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Philosophy 4914
Philosophy of Language
9:30-10:20 M W F 214 Coates
Exam time: Wed. Dec. 11, 10:00-12:00 (paper due at beginning of exam time)
 
Instructor: Jon Cogburn
Instructor's Office: 105 Coates
Instructor's Office Hours: M,W 10:30-11:30
Instructor's e-mail: joncogburn@yahoo.com
 
Course's Purpose:
To learn the main arguments from the twentieth century's "linguistici turn" in analytic philosophy. Since much of this knowledge is presupposed in contemporary published philosophy, this course will help prepare students for graduate level work in philosophy.
 
Reading:
All of the course readings are from articles provided by the professor and the following.
Language, Truth, and Logic, A.J. Ayer
Philosophy of Language, Second Edition, Alexander Miller
Realism and Anti-Realism, Stuart Brock and Edwin Mares
They are available at the LSU bookstore.
 
Course Desiderata:
In this class I am solely concerned with helping students get up to speed in their ability to study contemporary research in analytical philosophy. All of the material we cover will be helpful in providing this cultural background.
 
Requirements:
Participation Grade. Students are required to participate constructively in class discussion. Each student will be able to miss twoclass periods with no effect on the final grade. For each absence after that, one point is deducted from the final grade. Note that no distinction is made between excused or unexcused absences, since this is a participation grade, not an attendence grade.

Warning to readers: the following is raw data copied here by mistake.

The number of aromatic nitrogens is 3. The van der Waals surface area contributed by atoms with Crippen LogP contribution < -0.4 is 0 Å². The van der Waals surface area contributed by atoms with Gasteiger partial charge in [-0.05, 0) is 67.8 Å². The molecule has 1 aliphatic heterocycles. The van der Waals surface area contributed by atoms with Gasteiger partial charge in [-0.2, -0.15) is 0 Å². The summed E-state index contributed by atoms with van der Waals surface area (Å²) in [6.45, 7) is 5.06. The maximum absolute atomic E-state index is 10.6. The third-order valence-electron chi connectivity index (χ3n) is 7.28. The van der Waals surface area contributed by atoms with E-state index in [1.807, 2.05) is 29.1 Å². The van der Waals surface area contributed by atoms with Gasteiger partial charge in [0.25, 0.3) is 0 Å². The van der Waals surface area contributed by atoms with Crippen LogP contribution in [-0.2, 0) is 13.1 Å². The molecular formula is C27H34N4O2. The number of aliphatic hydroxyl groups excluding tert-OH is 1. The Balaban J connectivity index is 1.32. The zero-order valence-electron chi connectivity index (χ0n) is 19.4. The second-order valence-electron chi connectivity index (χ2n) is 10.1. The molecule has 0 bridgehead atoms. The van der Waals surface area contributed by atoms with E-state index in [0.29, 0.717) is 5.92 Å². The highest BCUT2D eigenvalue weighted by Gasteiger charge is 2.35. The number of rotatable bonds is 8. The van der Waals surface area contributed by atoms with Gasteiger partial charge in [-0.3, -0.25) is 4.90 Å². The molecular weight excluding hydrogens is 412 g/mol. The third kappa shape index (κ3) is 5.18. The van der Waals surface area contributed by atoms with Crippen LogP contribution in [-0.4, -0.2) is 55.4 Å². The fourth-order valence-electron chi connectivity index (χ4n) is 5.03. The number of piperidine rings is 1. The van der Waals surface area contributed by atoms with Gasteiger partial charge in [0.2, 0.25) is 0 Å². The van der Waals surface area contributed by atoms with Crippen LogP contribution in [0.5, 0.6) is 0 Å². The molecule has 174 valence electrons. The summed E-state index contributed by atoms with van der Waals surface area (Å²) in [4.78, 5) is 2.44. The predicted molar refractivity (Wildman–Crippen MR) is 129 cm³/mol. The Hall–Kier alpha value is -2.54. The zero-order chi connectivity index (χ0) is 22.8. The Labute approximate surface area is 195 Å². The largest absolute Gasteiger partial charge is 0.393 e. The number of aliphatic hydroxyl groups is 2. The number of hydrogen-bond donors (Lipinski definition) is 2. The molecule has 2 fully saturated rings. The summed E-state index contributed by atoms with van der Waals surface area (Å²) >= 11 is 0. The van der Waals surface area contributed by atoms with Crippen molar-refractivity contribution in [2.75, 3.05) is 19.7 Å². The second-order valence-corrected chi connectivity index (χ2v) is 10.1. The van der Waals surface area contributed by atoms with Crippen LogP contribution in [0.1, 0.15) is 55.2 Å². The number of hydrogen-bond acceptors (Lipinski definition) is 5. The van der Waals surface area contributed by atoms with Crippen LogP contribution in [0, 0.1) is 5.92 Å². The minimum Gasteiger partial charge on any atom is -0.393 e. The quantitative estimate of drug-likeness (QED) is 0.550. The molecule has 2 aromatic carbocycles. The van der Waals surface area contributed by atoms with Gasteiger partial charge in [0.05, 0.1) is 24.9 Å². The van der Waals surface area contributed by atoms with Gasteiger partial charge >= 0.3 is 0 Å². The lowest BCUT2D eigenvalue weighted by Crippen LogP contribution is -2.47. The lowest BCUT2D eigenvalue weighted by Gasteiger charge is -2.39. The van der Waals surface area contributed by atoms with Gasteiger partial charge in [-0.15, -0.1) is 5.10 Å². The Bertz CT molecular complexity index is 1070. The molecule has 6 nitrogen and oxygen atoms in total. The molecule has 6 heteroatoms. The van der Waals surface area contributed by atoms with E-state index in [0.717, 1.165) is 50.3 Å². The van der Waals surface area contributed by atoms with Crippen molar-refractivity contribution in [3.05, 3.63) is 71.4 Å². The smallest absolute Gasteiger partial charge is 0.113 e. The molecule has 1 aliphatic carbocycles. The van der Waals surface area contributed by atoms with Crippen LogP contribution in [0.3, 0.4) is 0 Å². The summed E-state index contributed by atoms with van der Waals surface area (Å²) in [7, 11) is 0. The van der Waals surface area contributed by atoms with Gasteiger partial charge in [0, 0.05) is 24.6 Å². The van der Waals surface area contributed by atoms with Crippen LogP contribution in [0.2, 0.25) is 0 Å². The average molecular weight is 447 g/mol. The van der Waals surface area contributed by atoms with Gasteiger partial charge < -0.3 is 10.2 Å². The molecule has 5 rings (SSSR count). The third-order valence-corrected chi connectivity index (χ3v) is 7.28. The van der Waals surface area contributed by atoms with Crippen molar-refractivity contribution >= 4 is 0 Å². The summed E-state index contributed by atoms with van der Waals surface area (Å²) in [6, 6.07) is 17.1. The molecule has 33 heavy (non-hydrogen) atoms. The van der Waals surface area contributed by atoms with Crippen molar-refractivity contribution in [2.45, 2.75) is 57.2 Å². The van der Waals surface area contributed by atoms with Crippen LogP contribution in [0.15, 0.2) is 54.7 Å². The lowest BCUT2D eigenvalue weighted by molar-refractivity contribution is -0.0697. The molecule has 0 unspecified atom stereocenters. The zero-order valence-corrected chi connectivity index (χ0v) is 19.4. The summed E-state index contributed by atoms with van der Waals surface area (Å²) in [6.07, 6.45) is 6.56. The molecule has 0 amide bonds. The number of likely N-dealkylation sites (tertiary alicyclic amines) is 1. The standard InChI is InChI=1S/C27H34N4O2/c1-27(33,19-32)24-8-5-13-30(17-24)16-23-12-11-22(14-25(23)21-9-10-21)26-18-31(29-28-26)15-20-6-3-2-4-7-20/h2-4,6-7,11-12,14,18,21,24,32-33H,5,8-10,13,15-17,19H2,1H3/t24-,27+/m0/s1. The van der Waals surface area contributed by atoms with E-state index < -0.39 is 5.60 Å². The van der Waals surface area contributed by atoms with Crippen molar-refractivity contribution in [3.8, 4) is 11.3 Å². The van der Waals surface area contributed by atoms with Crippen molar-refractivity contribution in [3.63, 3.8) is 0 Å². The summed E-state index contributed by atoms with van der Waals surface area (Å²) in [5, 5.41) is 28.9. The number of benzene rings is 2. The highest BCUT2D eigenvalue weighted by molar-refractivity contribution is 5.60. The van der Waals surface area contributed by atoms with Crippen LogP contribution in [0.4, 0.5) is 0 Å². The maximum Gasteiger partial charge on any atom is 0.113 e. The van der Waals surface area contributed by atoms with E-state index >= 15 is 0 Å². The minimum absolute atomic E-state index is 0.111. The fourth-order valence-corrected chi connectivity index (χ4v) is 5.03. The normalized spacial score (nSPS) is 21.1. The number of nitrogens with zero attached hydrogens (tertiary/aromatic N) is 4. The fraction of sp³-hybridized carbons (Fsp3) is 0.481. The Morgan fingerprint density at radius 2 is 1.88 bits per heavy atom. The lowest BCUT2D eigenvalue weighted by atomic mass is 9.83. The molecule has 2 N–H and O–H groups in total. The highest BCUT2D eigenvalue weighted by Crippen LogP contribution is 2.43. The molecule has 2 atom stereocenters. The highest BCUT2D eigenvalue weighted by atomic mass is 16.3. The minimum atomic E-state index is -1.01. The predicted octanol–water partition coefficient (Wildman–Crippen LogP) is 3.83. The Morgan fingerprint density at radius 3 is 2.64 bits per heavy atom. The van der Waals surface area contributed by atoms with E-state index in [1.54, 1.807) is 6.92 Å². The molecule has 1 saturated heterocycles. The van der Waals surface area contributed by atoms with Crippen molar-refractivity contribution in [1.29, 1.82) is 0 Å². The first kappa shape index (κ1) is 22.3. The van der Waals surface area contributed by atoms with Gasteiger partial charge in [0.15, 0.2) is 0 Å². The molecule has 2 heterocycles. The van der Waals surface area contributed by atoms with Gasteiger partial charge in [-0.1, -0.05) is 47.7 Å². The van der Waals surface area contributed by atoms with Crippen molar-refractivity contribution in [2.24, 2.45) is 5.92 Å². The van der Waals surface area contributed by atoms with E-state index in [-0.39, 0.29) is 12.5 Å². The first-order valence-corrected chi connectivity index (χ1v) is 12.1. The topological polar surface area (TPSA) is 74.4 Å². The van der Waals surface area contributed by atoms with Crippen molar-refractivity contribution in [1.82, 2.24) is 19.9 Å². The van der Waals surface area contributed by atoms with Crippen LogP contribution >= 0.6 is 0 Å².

Homework 15%. There are three homeworks at the beginning of the semester. These are due at the beginning of the class period after they are assigned.
 
Short Papers 30%. Students will submit short (one to three page) essays at the beginning of class periods where chapters of Brock and Mares' Realism and Anti-Realism is discussed, starting on Monday, November 4th. The essays must make clear the overall conclusions from the chapter, explicate some significant argument within the assignment, and then raise an issue for that argument. These are to be turned in at the beginning of class. All must be stapled, double spaced, in 12 point Times or Times-New Roman font, have page numbers at the top right hand side, be such that there is no extra space between paragraphs, be right justified, and have one inch margins. University of Chicago citation format must be followed (these are available free on line, just google it). There are twelve of these. No late work is accepted, but only the students’ top ten will be graded. So one could miss two assignments with no penalty. Some of these will be graded very cursorily, with the instructor just checking to make sure the student did the assignment adequately. A random four or so will be graded in much more depth. If the student thinks her idea might develop into a final paper, then the instructor will read very carefully so as to help with the final paper, even if the short paper is one of the ten for which the instructor is grading cursorily.
 
Exams 30% There are three in-class exams. Exam help will be distributed one week before each exam. The exams will come from Ayer, Miller, and handouts.